October 9, 2006

My daughter and her husband visited yesterday and in the course of conversation we decided to drag out a photo album. It's something we have not done in a long time. While looking at the pictures we came across a few of her great grandparents whom she never had the good fortune of meeting. It brought back many a good thought to me and a few rembrances which I passed along to my daughter. I wrote this little essay years ago, and thought I would post it today as my memories again are renewed of them and, it just occurred to me after all these years, a trait they shared, their complete lack of self. From my perspective they were always giving. It's like I just discovered something I always knew inately, but never until now understood personally what makes some people lovely human beings. I apologize for my babbling.

An essay

By Jim Kittelberger

I was blessed with two grandmothers who defined what grandmothers are. One was of ‘English’ heritage and the other German. Two different types you could not invent. Circumstances had a lot to do with it, my English grandmother whose name was Anna was a tall straight woman who in her entire life never had an excess ounce of weight on her frame. When I saw pictures of the tall spare women who left their homes in Oklahoma during the depression and headed for California, who looked like all hope had gone out of their lives, I was always reminded of my dear sweet Grandma Anna. Her life I fear was not happy. She was involved in a dysfunctional marriage before the term was even invented. Consequently it was only Grandma Anna and no Grandpa. She had very few worldly goods and, of course, nothing to give to a little grandson except her quiet love. She gave that in abundance and I remember her fondly.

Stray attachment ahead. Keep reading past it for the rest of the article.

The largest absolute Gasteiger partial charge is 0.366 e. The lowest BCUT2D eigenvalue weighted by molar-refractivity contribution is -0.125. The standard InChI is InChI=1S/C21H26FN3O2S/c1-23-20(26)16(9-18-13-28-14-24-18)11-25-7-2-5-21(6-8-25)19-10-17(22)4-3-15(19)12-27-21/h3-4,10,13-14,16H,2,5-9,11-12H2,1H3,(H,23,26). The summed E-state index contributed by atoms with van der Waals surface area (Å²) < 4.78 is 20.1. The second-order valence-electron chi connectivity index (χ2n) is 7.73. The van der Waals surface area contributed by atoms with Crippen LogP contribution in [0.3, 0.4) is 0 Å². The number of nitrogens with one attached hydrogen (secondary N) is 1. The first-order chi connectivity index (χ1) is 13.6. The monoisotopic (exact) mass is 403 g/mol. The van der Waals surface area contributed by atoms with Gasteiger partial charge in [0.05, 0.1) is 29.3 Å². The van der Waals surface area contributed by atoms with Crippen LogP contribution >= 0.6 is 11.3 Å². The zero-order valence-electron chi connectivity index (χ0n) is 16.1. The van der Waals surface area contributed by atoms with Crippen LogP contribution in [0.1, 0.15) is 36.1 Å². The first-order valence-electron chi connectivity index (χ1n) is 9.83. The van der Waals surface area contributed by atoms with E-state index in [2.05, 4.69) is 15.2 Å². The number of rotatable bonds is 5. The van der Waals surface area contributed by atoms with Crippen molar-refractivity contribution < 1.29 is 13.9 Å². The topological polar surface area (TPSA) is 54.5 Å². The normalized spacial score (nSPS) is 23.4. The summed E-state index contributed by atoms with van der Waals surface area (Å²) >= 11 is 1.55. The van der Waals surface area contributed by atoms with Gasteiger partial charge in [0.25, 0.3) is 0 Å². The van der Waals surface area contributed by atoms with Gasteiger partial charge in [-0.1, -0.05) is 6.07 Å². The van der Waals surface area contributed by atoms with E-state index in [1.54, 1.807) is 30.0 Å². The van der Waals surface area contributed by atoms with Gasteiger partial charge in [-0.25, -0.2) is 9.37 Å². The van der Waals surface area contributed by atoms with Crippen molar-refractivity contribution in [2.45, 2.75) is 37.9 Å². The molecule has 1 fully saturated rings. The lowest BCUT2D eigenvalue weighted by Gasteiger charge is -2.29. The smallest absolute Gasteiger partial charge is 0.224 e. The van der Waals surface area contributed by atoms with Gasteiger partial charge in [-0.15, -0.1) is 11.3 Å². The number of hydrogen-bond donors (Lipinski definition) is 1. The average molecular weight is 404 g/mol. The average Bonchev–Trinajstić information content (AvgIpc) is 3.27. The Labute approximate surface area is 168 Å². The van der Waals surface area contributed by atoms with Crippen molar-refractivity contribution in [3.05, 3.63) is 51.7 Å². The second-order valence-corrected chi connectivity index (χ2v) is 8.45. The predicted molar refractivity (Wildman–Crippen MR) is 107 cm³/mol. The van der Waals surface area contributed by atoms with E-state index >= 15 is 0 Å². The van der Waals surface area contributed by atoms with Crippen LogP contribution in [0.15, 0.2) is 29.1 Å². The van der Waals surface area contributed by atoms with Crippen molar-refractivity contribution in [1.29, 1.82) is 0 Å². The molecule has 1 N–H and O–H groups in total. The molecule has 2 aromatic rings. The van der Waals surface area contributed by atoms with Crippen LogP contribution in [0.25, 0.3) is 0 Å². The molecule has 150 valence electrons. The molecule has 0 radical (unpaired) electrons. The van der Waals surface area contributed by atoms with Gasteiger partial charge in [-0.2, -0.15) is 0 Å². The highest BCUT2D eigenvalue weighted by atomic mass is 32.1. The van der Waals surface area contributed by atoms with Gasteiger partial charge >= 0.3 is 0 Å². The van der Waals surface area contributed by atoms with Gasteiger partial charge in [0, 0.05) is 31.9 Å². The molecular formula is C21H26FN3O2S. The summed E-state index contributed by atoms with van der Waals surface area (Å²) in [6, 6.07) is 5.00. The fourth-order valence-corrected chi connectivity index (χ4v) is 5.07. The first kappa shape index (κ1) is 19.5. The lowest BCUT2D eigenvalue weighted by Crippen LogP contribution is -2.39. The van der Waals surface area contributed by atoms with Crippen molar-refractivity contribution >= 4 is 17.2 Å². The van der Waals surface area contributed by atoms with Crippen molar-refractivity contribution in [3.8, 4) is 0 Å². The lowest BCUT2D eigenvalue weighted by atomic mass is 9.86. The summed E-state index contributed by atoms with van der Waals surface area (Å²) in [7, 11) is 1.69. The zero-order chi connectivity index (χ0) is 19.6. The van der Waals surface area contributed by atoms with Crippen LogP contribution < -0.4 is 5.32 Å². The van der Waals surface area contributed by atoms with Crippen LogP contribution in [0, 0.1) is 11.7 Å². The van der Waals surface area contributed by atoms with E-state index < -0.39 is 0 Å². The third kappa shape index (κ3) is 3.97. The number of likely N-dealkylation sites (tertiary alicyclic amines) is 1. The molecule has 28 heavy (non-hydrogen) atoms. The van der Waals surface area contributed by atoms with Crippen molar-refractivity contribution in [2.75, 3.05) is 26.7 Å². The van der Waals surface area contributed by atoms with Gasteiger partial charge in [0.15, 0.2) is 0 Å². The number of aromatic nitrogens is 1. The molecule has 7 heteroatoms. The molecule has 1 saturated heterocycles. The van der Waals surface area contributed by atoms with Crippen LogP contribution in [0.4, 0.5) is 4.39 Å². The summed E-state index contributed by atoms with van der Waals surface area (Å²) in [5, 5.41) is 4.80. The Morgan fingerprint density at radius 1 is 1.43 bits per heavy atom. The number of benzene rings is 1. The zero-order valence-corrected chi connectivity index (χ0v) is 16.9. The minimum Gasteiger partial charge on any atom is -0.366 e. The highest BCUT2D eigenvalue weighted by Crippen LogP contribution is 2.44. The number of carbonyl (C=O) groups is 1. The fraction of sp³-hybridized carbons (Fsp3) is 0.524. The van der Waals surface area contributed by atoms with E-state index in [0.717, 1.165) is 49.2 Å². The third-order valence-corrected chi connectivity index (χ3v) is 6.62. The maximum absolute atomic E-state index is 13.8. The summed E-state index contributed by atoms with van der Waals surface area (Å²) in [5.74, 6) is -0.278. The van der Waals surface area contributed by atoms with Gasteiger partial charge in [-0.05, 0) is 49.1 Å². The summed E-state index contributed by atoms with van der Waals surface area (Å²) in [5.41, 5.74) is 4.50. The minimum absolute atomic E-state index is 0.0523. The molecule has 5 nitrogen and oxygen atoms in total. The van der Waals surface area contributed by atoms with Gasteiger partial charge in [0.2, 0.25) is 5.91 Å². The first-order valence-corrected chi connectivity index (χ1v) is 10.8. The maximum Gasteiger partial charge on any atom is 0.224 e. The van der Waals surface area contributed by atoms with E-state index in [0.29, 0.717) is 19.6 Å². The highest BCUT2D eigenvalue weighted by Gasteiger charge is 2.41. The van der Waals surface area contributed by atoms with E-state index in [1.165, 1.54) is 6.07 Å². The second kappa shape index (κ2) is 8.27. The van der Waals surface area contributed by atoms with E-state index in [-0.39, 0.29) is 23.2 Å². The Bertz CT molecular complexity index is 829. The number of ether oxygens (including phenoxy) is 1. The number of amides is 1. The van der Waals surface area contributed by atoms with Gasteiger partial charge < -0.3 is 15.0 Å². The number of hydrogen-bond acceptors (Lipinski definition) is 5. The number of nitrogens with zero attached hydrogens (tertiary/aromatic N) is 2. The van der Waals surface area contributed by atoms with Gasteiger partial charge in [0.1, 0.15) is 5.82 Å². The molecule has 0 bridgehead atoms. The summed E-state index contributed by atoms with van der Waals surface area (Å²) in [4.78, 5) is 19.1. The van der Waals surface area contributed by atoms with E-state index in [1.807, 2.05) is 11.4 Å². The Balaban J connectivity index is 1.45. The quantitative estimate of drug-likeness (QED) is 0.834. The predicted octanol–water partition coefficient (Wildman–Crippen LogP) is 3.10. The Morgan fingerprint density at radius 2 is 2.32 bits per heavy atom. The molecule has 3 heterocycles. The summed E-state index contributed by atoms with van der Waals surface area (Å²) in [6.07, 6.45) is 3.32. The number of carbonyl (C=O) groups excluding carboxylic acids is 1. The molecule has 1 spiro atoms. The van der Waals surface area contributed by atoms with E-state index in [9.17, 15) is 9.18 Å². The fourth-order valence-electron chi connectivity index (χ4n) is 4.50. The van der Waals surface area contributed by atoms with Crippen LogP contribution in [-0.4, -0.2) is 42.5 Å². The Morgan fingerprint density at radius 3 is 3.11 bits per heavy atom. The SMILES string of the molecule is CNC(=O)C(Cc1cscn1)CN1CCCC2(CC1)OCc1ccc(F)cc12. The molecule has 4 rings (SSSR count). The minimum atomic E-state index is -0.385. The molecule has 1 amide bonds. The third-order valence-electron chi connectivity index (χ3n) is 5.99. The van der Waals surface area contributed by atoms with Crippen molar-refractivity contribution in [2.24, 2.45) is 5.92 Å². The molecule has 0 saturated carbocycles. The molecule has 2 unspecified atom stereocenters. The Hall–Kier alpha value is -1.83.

The complete opposite to my English grandmother was my German grandmother whose name was Barbara, who ran a home filled with people, good food, lots of hugs and a Grandpa who was a typical German immigrant, a big man who sat in his chair and smiled at me but didn’t waste too many words on me. Grandma, a short stout woman who looked strange whenever I would see her without her apron on, cooked, baked, and raised three girls and a boy in a house with two bedrooms and a toilet in the basement and washtubs for baths. It was a home always filled with the good smells of fresh chickens being cooked and strudels, kipfels and other delicacies being baked. She handled a knife with the adroitness of a magician, slicing through dough for homemade noodles and then swinging it around to illustrate a point in a conversation. I loved being around her, and even as a child I knew the significance of her habit of squeezing my face and calling me butchalee. A term with no meaning in the English or German dictionary, but I knew without doubt that it signified love.

Now, I am married to a Grandmother. She, like all women, one day without fanfare, or realization of time gone by, find they are suddenly grandmothers. They almost seem to have been implanted with a grandmother-chip, they start doing things that their mothers did when they became grandmothers. Whenever the grandchildren show up at our house, she cannot let them go home without a bag of leftover food, or candy, fruit, or whatever. As the kids are starting to go out the door, she will be flitting here and there depositing things in that bag. It’s a tradition, or maybe just a thing that grandma’s do. A word for all grandmothers or prospective grandmothers, keep up the good work because the little kids will remember forever. Look at me, I’m ancient and I still remember my grandmothers with love, and a smile.

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